Archives for January 2014

New IRS Tax Rule on Restaurant Tips may Conflict with Massachusetts Law


Beginning January 1, restaurants that add service charges to customer bills were required by IRS regulation to treat the payments as employee wages rather than tips, as most previously had. The employers now must pass the funds through payroll systems and make deductions for taxes and the like before delivering them to their workers.  Because that process could take two weeks, the regulation may lead restaurants to violate Massachusetts law.

Under the Massachusetts tips statute, “Any service charge or tip remitted by a patron or person to an employer shall be paid to the wait staff employee, service employee or service bartender by the end of the same business day, and in no case later than the time set forth for timely payment of wages under section 148.” The outer limit for payment might be stretched to 6 or 7 days after a service charge is paid, though most employers remit tips at the end of every shift. Restaurant employees generally expect and rely on the quick payments to gets their money into their own pockets, without deductions, to cover living expenses.

Under prior practice, the money was of course reported by employers to the IRS, but employees were left to declare and pay their own taxes on tips annually. The change in law is apparently aimed at improving tips reporting and increasing tax revenues. In addition to the timing issue it creates for Massachusetts restaurants, the new regulation may add costs and administrative headaches for them. Employer payroll tax obligations may increase, and hourly wages may fluctuate widely from day to day, making overtime calculations difficult. The net effect of all this could be that restaurants will drop the practice of adding service charges to bills, a decision that could in turn cause wait staff to receive less pay. Restaurants commonly add an 18% gratuity to the food bills of larger parties. Whether those parties will voluntarily pay the same tips is an open question.

Paying Employees under the Massachusetts Wage Act

A Seemingly Simple Part of Running a Business has become a High Stakes Game as Employee-Friendly Rules and Automatic Penalties Wreak Havoc on Employers

One way to sum up what Massachusetts wage laws can mean for employers is via a variation on the old saying, “pay me now or pay me later.” The rule of thumb here may be best stated as, “pay me now or pay me triple,” maybe even after you paid what we agreed on.

Real life examples are easy to find. There’s the sole proprietor facing a $35,000 wage claim for damages of almost $200,000. Then there is the well-paying, 40-employee firm staring at a multi-million dollar judgment. And the corporate owner who mortgaged his family’s home to avoid losing his business. Common to all are unwitting transgressions of the Massachusetts Wage Act.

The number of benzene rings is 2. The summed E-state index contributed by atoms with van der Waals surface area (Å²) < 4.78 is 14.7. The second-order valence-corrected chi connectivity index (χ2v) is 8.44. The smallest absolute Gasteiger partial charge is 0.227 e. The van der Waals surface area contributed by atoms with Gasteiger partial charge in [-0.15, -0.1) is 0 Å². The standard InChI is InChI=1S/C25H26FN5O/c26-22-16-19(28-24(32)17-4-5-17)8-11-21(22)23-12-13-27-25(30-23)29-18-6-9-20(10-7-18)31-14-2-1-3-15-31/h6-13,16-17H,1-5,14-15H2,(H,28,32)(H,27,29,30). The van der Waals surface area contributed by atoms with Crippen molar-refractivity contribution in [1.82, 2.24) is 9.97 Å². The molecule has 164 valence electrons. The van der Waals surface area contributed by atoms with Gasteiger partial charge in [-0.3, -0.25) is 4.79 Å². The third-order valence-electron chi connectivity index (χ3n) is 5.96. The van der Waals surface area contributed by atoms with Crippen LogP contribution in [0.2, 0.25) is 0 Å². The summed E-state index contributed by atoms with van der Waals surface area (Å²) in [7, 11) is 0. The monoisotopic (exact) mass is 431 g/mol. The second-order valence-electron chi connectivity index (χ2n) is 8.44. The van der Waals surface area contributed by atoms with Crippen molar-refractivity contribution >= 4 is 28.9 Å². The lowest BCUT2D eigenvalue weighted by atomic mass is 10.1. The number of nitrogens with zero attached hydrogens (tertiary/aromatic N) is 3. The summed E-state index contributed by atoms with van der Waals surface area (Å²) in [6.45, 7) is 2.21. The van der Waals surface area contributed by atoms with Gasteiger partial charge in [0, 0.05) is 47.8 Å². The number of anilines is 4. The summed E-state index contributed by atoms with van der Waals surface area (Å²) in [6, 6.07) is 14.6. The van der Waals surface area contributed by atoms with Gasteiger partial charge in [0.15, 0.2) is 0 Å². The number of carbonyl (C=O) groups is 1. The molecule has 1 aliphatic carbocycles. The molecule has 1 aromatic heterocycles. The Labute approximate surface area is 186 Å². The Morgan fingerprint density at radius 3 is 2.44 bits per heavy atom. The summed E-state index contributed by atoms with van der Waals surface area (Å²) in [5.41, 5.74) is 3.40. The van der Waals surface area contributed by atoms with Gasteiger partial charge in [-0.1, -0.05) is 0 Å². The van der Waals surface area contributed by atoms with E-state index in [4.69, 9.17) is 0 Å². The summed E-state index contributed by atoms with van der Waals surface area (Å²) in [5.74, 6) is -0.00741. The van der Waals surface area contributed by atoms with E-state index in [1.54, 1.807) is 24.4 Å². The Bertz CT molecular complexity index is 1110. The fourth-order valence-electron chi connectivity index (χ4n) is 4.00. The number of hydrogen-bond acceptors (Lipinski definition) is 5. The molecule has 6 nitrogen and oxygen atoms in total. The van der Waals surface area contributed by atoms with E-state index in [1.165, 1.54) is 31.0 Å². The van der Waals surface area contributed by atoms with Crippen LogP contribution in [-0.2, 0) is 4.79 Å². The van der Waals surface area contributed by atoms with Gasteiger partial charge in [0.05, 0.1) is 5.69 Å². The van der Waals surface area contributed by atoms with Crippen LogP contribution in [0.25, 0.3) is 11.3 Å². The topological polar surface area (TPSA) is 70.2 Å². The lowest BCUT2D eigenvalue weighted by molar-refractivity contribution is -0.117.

Understanding the Act’s rules is essential to running a business in Massachusetts, where wage laws are friendly to workers and carry heavy automatic penalties for even honest mistakes. Employers must understand how and when to pay their workers. Those who don’t may one day face claims big enough to close their business’s doors. [Read more…]

Court Sees Haven for Delivery Company that Uses Independent Contractors

Pointing out that “legitimate business-to-business relationships” are not barred by the Massachusetts Independent Contractor statute, a superior court judge held recently that a delivery company would not be liable for damages under the law if the contractors it uses to make deliveries in fact operate their own delivery businesses.

In typical fashion, the plaintiff’s class action counsel argued at summary judgment in the case Okeke v. Dynamex Operations East, Inc. that drivers who make deliveries for the company must be considered employees under a portion of Mass. Gen. L. ch. 149, s. 148B, the Massachusetts Independent Contractor statute. The law holds that workers who perform duties within the usual course of business of the entity they work for are employees and not contractors as a matter of law. While the argument has frequently persuaded courts in the past, it did not in the Okeke case, in which the judge cited evidence that some drivers operated businesses and employed as many as 17 others to make deliveries for Dynamex.

“Were the plaintiffs’ interpretation of section 148B to prevail, no corporation operating in the Commonwealth could contract with another corporation to perform work in the same field. Under the plaintiffs’ view, the latter courporation would be an employee of the former, because its services would be provided in the former corporation’s usual course of business,” the court wrote.

The decision seems to turn on particular facts that may not exist in all cases. The use of independent contractors to perform delivieries is common in the delivery business. The simple formation of a corporate entity to nominally “employ” a driver and receive his/her pay is likely not enough to defeat application of the Independent Contractor statute. Where as in Okeke a contractor employs numerous drivers himself, however, the situation may be different as long, at least, as the employer properly pays workers under applicable wage and other laws.